On the other, I wanted to punch this article in the face. It's so, so entrenched in gender binarism and the idea that women are somehow incapable of appreciating books that incorporate elements of "combat, peril, villainy and technology". Barf.
This is about the ongoing SFWA flap, though much of it could be applied to the article I linked to earlier today.
From Terrible Minds:
All this shit starts when we humans are tiny. I have a two-year-old son. Boys get the BLUE STUFF. Hard. Steely! Naval. Girls get the PINK STUFF. Soft. Squishy! Fleshy. Our son loves trucks. You think, “Oh, this is genetic. Boys are biologically attracted to boy things.” Until you see him playing with little girls and the girls are all like, “YEAH TRUCKS ARE AWESOME, MOTHERTRUCKER,” and that dashes that idea into itty-bits. Then you go to buy books and you see it translates there, too: the blue, the pink, the trucks, the dollies. So you realize, this boy/girl thing starts early in terms of writing and publishing. And that means it’s where you have to do some damage control early. Let your boy play with dolls. Let your girl read about trucks. Teach them early on to respect each other and everybody else. (AKA: “Hey, kid, don’t be an asshole.”)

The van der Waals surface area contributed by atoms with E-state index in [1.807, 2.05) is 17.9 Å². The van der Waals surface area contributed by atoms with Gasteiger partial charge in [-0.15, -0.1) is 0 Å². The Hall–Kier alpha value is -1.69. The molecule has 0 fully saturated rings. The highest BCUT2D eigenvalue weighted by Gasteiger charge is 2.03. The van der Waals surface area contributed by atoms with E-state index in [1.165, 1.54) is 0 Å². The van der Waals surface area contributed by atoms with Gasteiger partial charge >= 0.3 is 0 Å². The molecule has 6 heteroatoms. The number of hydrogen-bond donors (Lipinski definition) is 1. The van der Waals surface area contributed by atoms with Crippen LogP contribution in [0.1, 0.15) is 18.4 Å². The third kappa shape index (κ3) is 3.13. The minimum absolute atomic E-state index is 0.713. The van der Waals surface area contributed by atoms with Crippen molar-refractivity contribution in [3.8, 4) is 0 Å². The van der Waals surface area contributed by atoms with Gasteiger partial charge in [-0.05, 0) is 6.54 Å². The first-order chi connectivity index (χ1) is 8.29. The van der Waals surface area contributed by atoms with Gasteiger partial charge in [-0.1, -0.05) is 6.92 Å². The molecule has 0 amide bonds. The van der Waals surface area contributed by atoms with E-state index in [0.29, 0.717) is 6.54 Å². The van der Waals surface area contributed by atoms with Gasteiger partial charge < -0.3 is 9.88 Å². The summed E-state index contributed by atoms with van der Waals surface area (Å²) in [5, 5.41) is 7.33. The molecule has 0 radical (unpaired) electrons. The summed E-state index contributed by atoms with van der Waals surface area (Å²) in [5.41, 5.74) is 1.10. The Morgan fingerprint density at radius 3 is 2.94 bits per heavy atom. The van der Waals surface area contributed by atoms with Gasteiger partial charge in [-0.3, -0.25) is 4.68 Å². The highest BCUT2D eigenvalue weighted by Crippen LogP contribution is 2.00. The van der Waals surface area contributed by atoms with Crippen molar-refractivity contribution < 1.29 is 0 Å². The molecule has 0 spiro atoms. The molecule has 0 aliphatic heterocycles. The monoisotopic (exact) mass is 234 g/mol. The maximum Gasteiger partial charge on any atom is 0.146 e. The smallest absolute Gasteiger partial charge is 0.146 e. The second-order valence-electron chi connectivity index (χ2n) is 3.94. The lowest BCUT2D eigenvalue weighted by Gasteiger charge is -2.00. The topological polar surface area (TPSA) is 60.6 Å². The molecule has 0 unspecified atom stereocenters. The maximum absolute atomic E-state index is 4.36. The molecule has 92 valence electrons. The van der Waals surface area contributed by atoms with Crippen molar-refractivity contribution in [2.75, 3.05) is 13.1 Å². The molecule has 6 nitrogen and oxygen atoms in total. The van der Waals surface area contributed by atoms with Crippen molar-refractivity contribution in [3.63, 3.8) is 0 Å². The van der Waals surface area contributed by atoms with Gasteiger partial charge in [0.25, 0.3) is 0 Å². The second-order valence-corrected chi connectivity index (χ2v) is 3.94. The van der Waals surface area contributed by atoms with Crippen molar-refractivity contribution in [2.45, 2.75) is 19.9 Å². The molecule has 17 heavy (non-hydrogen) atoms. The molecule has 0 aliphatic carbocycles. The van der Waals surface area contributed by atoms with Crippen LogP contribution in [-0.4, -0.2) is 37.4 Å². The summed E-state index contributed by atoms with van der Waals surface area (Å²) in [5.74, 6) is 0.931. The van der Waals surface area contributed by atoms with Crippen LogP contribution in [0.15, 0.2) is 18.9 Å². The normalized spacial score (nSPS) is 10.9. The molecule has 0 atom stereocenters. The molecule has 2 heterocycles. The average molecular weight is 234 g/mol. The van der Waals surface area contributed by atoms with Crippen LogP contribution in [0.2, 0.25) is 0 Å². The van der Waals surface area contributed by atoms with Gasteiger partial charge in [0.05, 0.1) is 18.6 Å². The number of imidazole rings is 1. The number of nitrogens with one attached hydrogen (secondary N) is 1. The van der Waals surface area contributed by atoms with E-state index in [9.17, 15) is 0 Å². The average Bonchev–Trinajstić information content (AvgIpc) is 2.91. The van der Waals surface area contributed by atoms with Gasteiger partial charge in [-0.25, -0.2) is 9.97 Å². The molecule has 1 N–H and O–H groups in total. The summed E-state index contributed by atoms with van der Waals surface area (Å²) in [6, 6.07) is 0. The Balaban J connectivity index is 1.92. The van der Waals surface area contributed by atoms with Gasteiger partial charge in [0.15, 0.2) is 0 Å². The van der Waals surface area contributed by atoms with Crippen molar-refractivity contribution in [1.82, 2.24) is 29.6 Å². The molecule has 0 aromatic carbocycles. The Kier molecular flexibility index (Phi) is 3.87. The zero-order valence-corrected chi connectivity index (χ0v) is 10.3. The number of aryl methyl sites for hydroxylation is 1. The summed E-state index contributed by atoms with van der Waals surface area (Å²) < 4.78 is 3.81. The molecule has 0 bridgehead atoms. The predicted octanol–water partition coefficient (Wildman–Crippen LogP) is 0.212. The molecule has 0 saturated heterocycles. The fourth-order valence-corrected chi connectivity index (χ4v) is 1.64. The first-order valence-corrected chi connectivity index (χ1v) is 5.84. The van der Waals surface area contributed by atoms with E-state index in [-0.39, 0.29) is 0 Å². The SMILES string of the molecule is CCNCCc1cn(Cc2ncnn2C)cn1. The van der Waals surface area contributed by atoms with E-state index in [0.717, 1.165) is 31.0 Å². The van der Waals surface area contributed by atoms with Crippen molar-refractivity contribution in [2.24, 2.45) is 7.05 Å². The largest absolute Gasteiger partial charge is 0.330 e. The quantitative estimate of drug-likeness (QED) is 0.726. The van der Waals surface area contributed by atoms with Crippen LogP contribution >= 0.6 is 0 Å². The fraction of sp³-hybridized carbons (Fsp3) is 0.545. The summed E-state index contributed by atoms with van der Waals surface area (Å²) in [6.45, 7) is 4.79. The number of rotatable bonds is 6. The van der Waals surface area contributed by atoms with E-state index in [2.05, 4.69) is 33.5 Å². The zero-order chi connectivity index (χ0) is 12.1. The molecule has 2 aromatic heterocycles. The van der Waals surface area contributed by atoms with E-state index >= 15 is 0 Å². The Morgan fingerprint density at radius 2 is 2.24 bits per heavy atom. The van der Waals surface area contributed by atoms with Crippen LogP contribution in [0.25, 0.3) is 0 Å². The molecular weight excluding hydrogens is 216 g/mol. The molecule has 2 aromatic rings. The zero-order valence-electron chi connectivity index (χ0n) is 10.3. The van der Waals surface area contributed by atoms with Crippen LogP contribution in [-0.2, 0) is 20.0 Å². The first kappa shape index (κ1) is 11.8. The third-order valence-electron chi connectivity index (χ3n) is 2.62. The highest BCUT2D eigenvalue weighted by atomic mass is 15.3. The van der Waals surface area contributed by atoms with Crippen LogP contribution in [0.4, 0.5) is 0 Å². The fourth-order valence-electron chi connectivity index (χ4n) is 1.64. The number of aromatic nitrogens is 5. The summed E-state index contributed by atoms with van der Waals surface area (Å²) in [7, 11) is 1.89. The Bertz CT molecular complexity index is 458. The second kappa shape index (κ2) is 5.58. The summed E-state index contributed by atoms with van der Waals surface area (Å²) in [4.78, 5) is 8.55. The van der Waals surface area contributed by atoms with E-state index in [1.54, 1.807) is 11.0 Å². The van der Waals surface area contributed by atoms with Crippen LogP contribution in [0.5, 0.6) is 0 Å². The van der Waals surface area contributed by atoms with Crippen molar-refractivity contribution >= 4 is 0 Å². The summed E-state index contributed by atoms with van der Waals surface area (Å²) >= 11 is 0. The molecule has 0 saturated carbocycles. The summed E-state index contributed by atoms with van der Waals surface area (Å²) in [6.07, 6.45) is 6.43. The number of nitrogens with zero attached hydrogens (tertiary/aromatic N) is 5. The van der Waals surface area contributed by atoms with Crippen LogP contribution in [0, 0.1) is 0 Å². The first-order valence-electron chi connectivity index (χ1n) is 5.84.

And now I shall go out and read everything Wendig has written.
Which I'm pretty sure is a promise I've made before, but sometimes these things take time to stick.
There are only 6 hours left in my Lilly Badilly Literacy Project. I did not meet my goal, but I am thrilled to have raised enough to give 300 books and CD’s away to needy young readers! I am so looking forward to the author visits.
Thank you everyone for your support!
By: Joy Chu,
Blog: got story countdown
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* NOTE: The above is from an interview that was featured in UCSD Extension's Blog last fall, just before I began teaching the on-line version of my class, "Illustrating Books for Children"/Winter 2013 Quarter. — JC
Howdy, Campers and Happy Poetry Friday!
I stress when I have a blog post to write on a favorite online writing resource and no time to write it. Can you relate? In that case, it's nice to have a caring blog-buddy name Carmela who has extra resources in her big floppy bag and tosses me one as I frantically run by.
In the spirit of generous blogging, Carmela has handed me 20 Inspirational Apps and Online Resources for Writer
s. How cool is that for a hot summer writing resource?
Yep, there are lots of great resources on that link. However, may I express a nagging uneasiness about certain apps? Based on several friends' recommendations, I downloaded Evernote